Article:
Wednesday, October 18, 2006

A True Story of Lies by the CIA, and Abuse of Power by Federal Prosecutors Who Will Do Whatever it Takes

Brian Tamanaha

The Bush Administration and the Republican Congress have spewed out a constant stream of exhortations about the need for secrecy, for allowing the CIA to do its job, and for trusting federal prosecutors. In this time of heightened concern about terrorism, it is not easy to appreciate the dangers of giving in to the demands of the Bush Administration (as just occurred with the Military Commissions Act). Opponents are painted as liberals or civil libertarians who exaggerate the potential danger with alarmist assertions and abstract concerns about abuses unlikely to ever happen.

The following cautionary tale will help make the risks more concrete. It is about a young federal public defender handling a case, United States v. Rewald, which involved the CIA and several hundred documents containing classified information. One day, about a month into the trial, following a grueling cross-examination by the defense attorney of a witness from the CIA, which clearly harmed the government’s case, the federal prosecutors asked the judge for a closed hearing. In the closed hearing, with only the lawyers and the judge present, the lead prosecutor, from the U.S. Department of Justice, requested that the judge hold the defense attorney in criminal contempt for asking questions of the CIA witnesses that elicited prohibited classified information in open court.

Despite the protestations to the contrary of the public defender, Federal District Judge Harold Fong immediately agreed with the prosecutor. At that very moment, he ordered that the public defender would be put on trial for three counts of criminal contempt 30 days after the completion of the ongoing trial. Judge Fong also ruled that the public defender would be entitled to representation by counsel, which signaled that the judge contemplated that the lawyer could be sentenced to a year or more in prison if found guilty. The ongoing trial was recessed for the remainder of the afternoon, but it resumed the next day as if nothing had happened.

I am able to recount the details of this event because the assistant federal public defender was me, handling the case in the mid-1980s. To recap the hard-to-believe basics of the situation: in the middle of a trial, I was charged with three criminal offenses on the grounds that the questions I asked in open court prompted the witnesses to disclose classified information. At the time of these supposed offenses, the prosecutors objected neither to the questions nor the answers, and neither they nor the judge gave any indication of a problem until the moment the charges were lodged against me. So there I was, still handling the ongoing trial, but now also facing my own trial to begin 30 days after the current trial was over. Despite my compromised position, I was not allowed by the judge to withdraw as defense counsel, and our request for a mistrial in the ongoing case was denied. I continued to examine witnesses from the CIA, but now with pending criminal charges hanging over my head, and a real prospect of more to come.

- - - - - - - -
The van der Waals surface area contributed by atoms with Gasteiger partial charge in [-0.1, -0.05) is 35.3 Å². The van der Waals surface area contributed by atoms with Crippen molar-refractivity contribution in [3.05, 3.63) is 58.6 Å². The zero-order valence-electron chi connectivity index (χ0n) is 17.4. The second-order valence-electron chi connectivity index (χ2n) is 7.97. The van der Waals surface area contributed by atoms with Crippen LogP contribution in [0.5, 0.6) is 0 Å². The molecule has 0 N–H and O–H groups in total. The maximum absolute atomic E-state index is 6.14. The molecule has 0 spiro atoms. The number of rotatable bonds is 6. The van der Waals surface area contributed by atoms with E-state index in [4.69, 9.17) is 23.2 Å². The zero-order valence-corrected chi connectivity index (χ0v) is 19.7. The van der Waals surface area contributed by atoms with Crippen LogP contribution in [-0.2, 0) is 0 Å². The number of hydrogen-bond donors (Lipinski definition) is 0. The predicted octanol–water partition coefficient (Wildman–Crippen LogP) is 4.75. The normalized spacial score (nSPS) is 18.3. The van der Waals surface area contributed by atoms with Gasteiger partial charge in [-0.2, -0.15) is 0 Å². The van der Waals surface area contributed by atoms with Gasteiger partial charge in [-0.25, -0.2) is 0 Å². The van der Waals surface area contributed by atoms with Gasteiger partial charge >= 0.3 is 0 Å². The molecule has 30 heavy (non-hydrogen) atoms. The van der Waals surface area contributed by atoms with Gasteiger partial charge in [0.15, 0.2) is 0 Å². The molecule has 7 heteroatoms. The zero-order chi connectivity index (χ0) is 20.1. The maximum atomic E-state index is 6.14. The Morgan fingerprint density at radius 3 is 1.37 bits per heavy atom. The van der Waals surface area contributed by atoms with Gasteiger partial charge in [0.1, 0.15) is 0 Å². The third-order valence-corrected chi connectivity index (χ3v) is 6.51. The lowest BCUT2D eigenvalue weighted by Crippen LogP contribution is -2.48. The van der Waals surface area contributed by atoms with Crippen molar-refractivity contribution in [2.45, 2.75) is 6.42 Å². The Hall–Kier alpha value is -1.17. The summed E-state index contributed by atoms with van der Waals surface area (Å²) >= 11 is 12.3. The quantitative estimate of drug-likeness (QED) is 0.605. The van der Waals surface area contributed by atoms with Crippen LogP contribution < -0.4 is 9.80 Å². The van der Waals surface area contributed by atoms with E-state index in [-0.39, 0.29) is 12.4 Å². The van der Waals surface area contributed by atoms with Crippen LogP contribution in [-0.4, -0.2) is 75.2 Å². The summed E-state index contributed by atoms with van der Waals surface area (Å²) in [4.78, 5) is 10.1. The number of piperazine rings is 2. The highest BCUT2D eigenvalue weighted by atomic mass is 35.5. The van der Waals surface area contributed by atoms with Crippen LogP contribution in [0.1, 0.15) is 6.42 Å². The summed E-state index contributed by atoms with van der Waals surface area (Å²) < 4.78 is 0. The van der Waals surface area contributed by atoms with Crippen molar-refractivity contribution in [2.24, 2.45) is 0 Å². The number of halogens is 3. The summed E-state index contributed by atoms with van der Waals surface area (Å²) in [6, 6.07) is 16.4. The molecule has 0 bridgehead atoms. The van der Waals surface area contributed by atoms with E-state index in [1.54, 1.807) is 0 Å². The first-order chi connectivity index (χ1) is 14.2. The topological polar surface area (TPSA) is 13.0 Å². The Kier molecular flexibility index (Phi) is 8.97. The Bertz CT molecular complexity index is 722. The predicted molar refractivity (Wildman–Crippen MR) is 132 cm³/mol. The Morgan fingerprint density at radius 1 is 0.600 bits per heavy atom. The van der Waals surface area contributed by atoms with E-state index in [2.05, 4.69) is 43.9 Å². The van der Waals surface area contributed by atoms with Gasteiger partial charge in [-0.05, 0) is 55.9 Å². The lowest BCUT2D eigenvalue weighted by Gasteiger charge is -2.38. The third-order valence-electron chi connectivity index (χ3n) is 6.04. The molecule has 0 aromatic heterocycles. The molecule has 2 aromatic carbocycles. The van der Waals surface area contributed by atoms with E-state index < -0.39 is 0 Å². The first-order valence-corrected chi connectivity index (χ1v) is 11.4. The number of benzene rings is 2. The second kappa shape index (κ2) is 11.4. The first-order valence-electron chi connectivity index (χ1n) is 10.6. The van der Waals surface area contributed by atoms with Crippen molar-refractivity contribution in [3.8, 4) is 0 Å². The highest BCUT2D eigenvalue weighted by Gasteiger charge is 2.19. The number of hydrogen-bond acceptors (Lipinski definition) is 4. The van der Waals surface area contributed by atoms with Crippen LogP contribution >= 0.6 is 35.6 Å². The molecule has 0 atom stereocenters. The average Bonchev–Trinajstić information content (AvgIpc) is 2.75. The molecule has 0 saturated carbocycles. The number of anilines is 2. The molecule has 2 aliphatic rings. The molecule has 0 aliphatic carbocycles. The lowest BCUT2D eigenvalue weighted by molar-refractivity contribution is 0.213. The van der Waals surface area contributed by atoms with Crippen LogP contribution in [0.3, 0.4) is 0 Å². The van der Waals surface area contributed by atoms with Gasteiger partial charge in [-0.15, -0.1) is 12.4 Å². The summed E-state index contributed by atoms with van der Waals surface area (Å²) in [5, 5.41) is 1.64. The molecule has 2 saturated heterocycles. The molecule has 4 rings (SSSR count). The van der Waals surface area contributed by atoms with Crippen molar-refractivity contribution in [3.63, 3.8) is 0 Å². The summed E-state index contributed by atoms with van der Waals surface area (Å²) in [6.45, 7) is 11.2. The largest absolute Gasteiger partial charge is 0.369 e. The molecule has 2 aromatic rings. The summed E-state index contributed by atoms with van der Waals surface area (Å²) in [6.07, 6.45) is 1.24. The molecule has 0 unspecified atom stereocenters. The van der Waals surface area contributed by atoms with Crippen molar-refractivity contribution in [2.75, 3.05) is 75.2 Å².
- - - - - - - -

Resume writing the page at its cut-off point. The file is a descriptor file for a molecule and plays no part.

You might think this could never happen in the U.S. legal system, but this bizarre story is true (doubters: check out U.S. v. Rewald), and played out in a federal court in Hawaii. After I relate a few other details of the case, the relevance to our present situation will be evident.

Rewald was running a Ponzi scheme. He set up an investment firm with a few initial investors, and sent out regular statements indicating unusually high earnings, which prompted additional investors to send money. Ultimately, he took in about $20 million dollars. Unfortunately for the investors, a significant proportion of the money was not actually invested. When the story broke, Rewald claimed that he set up the entire arrangement at the request of the CIA, to provide a cover operation to fund its activities in the Far East. [Please hold the snickering skepticism for a moment.].

The CIA admitted that they had a relationship with Rewald, but claimed that it was minimal. Rewald was merely a “phone drop.” He had a separate phone on his desk; a few CIA agents in the field carried a business card with that number, and Rewald’s only job for the CIA was to confirm to any inquirers that the person worked for him. Although a number of former and then current CIA agents received money from Rewald, CIA officials claimed that they too were duped by Rewald, and never would have used him as a phone drop had they known about his criminal activities.

The scheme fell apart when a curious IRS agent happened to observe kids (Rewald's) being dropped off at school every morning in a limousine driven by a chauffeur. After a bit of preliminary checking, the IRS opened an investigation into the tax situation of Rewald and his firm.